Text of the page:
If you look at recent headlines, it appears workers are finally making progress.
The 11-day strike strike by 25,000 Chicago teachers—hailed as the “longest in decades”—was framed as a fight to decrease the gap in services between rich and poor neighborhoods. The city will be hiring hundreds more social workers, nurses, and librarians; spending millions on reducing class sizes; and increasing teacher salaries 16 percent over the coming five years.
After 40 days the 47,000 United Auto Workers at GM plants got a contract that gave most a six percent in wage increases, two lump sum payments, and great health insurance during the next four years. The lower wage-scale for workers hired after 2007 is being phased out—and General Motors is to invest $9 billion in its U.S. plants, upping workers’ job security.
Building on successful strikes by teachers in four states last April, the gains seem signs of a growing movement, the kind that “raises all boats.”
A 30-page report issued in mid-October by the Economic Policy Institute, however, suggests they may instead be a “last hurrah.”
The EPI itemizes changes in the National Labor Relations Board that threaten to end effective collective action by workers.
The Board itself consists of five members and a general counsel. In addition there are 26 regional, plus 19 smaller, field offices. Usually, employers and unions take cases to a field office; the Board examines them for merit; and the general counsel presents them to a court.
But that’s changing. Three board members and the general counsel — all Trump appointees — are former corporate lawyers experienced in representing employers.
Now, if they don’t agree with court decisions, they formulate new rules themselves.
One issue — allowing groups of employees with a “community of interest” to form a bargaining unit— had been upheld by courts of appeals eight times.
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Without seeking any public input, the Trump majority on the NLRB overturned the decisions.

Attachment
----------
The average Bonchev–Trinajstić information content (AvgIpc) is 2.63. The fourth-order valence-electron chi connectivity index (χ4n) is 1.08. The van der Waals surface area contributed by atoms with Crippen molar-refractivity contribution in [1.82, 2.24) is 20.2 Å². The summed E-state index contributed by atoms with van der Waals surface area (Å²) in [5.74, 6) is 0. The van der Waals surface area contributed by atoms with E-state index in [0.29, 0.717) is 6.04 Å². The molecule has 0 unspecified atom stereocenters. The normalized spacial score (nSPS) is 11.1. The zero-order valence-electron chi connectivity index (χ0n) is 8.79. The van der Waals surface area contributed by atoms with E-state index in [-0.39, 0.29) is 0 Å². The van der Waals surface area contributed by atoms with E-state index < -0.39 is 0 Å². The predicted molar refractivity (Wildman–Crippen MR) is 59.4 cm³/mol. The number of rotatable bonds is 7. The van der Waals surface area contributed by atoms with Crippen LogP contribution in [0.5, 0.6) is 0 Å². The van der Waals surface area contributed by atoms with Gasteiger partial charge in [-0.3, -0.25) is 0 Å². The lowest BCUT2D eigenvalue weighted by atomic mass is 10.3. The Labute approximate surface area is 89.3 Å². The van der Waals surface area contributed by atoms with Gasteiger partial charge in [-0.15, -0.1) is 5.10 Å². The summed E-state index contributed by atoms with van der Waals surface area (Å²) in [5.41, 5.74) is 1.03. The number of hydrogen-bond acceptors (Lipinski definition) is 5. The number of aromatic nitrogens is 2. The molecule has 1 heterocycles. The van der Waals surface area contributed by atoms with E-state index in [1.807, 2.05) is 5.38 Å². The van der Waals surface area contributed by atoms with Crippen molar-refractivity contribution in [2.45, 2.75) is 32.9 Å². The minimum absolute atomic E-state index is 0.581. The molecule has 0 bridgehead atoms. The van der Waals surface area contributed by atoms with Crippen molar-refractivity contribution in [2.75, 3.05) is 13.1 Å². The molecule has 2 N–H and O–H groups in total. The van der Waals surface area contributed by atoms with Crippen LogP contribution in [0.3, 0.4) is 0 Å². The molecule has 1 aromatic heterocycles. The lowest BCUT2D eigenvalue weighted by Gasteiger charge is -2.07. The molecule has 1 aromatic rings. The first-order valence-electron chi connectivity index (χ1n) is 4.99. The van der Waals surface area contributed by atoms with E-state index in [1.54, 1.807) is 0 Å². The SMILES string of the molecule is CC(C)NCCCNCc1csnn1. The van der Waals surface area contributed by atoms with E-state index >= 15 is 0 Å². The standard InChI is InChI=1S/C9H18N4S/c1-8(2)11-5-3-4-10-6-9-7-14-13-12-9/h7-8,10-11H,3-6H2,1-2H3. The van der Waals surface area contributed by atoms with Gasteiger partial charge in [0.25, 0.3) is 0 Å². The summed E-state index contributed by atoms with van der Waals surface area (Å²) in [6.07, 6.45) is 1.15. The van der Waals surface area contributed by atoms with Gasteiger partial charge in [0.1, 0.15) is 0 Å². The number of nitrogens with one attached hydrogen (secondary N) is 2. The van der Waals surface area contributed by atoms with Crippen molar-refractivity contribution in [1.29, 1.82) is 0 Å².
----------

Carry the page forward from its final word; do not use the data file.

It’s not done overnight — these men are lawyers — but they are working on major changes.
The Board is narrowing those who may form unions. Uber drivers don’t qualify because they’re being classified as “independent contractors,” like the repairman that fixed your furnace last winter. Students who work, as well as study, at private universities may not form unions either—but those at public universities may.
The Board is cutting off communication methods for union advocates. Workers can be punished for discussing grievances in company lunchrooms and parking lots or through company email.
Companies are getting broader rights. Walmart may retaliate against strikers who didn’t have a plan formalized by a bargaining organization which Walmart hasn’t allowed to exist. Companies may punish workers for some offenses without union interference. They may also change some contract provisions without notice. And, when a contract expires, they may change all provisions instead of honoring the old contract during ongoing negotiations.
In addition, the NLRB general counsel is pushing the board to rule that if the majority of workers form a bargaining unit, it must represent all employees without requiring any payment in lieu of dues—basically, it’d be a national “right to work law” investigated and passed by three millionaires.
(For more details on the report, visit epi.org and click the word “Unprecedented.”)
I imagine many Idahoans don’t care much about the elimination of rights they’ve never had. Today, after three decades as a right-to-work state, only one in every 20 Idaho workers belongs to a union.
But life here is better because one in five workers in Washington gets union wages and benefits. Idaho employers compete to keep good workers.
We may see that end.